Humanities Indicators
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Higher Education  >  Graduate Education
 
Gender Distribution of Advanced Degrees in the Humanities
(Updated April 2015)

Since 1970 at the master’s level and 1998 at the doctoral level, women have earned the majority of advanced degrees in the humanities, achieving a slightly larger share than for all fields combined.

Findings and Trends

  • The proportion of advanced humanities degrees awarded to women peaked in the mid-2000s and remained fairly stable into the next decade. As of 2013, women earned 60% of all master’s and professional-practice degrees in the humanities and 52% of the doctoral degrees in the field (Indicator II-13a and Indicator II-13b).
  • Although master’s degrees in the humanities were awarded somewhat more often to men than women in the mid-1960s, by 1970 gender parity had been achieved. Women subsequently went on to become the majority of humanities master’s degree recipients.
  • The percentage of humanities master’s degrees awarded to women was substantially higher than the percentage for all fields combined until the early 2000s. The gap nearly disappeared in 2010 and remained small through 2013.
  • In 2013, the education and science fields awarded a larger percentage of master’s degrees to women than the humanities. Business, engineering, and law awarded considerably smaller shares.
  • In the mid-1960s, the humanities, like all other academic disciplines, awarded only a small minority of doctoral degrees to women. Though they fared better in the humanities than in every field but education, women still received only 19% of humanities doctorates at that time. Throughout the 1970s, however, this percentage increased steadily, and by the late 1990s the majority of all new humanities doctoral degree recipients were women. Thereafter, doctoral degrees continued to be distributed evenly between men and women.
  • By the mid-2000s, the share of humanities doctorates awarded to women was slightly higher than the share among all fields together, and the two averages had stabilized along roughly parallel tracks.
  • From 1987 to 2013, six of the 10 humanities disciplines examined here saw an increase in the share of women earning master’s and professional-practice degrees (Indicator II-13c). In three of the remaining four disciplines (languages and literatures other than English, linguistics, and study of the arts) the share declined just one or two percentage points. Philosophy was the exception, as the share of women receiving degrees in the discipline fell 10 percentage points over the time period.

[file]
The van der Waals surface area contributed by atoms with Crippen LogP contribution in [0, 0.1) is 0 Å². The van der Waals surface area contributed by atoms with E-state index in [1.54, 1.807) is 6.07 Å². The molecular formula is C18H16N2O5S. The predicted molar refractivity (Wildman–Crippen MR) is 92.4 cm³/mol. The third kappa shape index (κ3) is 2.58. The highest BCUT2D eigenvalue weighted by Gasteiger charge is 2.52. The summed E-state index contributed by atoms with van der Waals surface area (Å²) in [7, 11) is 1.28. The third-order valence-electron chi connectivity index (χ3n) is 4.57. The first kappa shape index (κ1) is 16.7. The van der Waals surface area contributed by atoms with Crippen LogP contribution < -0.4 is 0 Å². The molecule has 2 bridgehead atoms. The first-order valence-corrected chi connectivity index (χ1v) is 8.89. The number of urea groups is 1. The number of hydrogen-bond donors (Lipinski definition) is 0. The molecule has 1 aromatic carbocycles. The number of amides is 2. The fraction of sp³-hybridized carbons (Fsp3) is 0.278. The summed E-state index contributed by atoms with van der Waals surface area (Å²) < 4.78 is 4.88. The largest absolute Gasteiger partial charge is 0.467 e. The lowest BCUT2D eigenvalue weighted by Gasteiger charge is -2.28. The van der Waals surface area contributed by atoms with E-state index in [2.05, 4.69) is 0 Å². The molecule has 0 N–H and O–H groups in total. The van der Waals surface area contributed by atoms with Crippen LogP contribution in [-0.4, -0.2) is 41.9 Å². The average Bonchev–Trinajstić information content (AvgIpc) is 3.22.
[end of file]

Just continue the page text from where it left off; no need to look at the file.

• From 1987 to 2013, most of the disciplines examined here experienced an increase of 1–14 percentage points in the share of doctorate degrees earned by women, with religion showing the greatest gain (Indicator II-13d). Only the discipline of classical studies remained essentially the same.
  • As of 2013, four of the 10 humanities disciplines examined here were awarding less than half of their graduate degrees to women: classical studies, history, philosophy, and religion.
II-13a: Percentage of Master’s and Professional-Practice Degrees Awarded to Women, Selected Academic Fields, 1967–2013

* For years 1967–1986, the National Science Foundation academic discipline category of “Arts and Music” is the basis for the count of “Fine and Performing Arts” degrees depicted here. This category includes the academic study of the arts (e.g., art history and film studies), which encompasses disciplines considered by the Humanities Indicators to be part of the humanities field. For years 1987–2013, the categorization of degrees by the finer-grained Classification of Instructional Programs makes possible the removal of such degrees from the count for “Fine Performing Arts” and their inclusion among humanities degrees.

Source: U.S. Department of Education, Institute of Education Sciences, National Center for Education Statistics, Integrated Postsecondary Data System; accessed via the National Science Foundation’s online resources data system, WebCASPAR.

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II-13b: Percentage of Doctoral Degrees Awarded to Women, Selected Academic Fields, 1967–2013

* For years 1967–1986, the National Science Foundation academic discipline category of “Arts and Music” is the basis for the count of “Fine and Performing Arts” degrees depicted here. This category includes the academic study of the arts (e.g., art history and film studies), which encompasses disciplines considered by the Humanities Indicators to be part of the humanities field. For years 1987–2013, the categorization of degrees by the finer-grained Classification of Instructional Programs makes possible the removal of such degrees from the count for “Fine Performing Arts” and their inclusion among humanities degrees.

Source: U.S. Department of Education, Institute of Education Sciences, National Center for Education Statistics, Integrated Postsecondary Data System; accessed via the National Science Foundation’s online data system, WebCASPAR.

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II-13c: Percentage of Master’s and Professional-Practice Degrees Awarded to Women, Selected Humanities Disciplines, 1987–2013
Source: U.S. Department of Education, Institute of Education Sciences, National Center for Education Statistics, Integrated Postsecondary Data System; accessed via the National Science Foundation’s data system, WebCASPAR.
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II-13d: Percentage of Doctoral Degrees Awarded to Women, Selected Humanities Disciplines, 1987–2013
Source: U.S. Department of Education, Institute of Education Sciences, National Center for Education Statistics, Integrated Postsecondary Data System; accessed via the National Science Foundation’s online data system, WebCASPAR.
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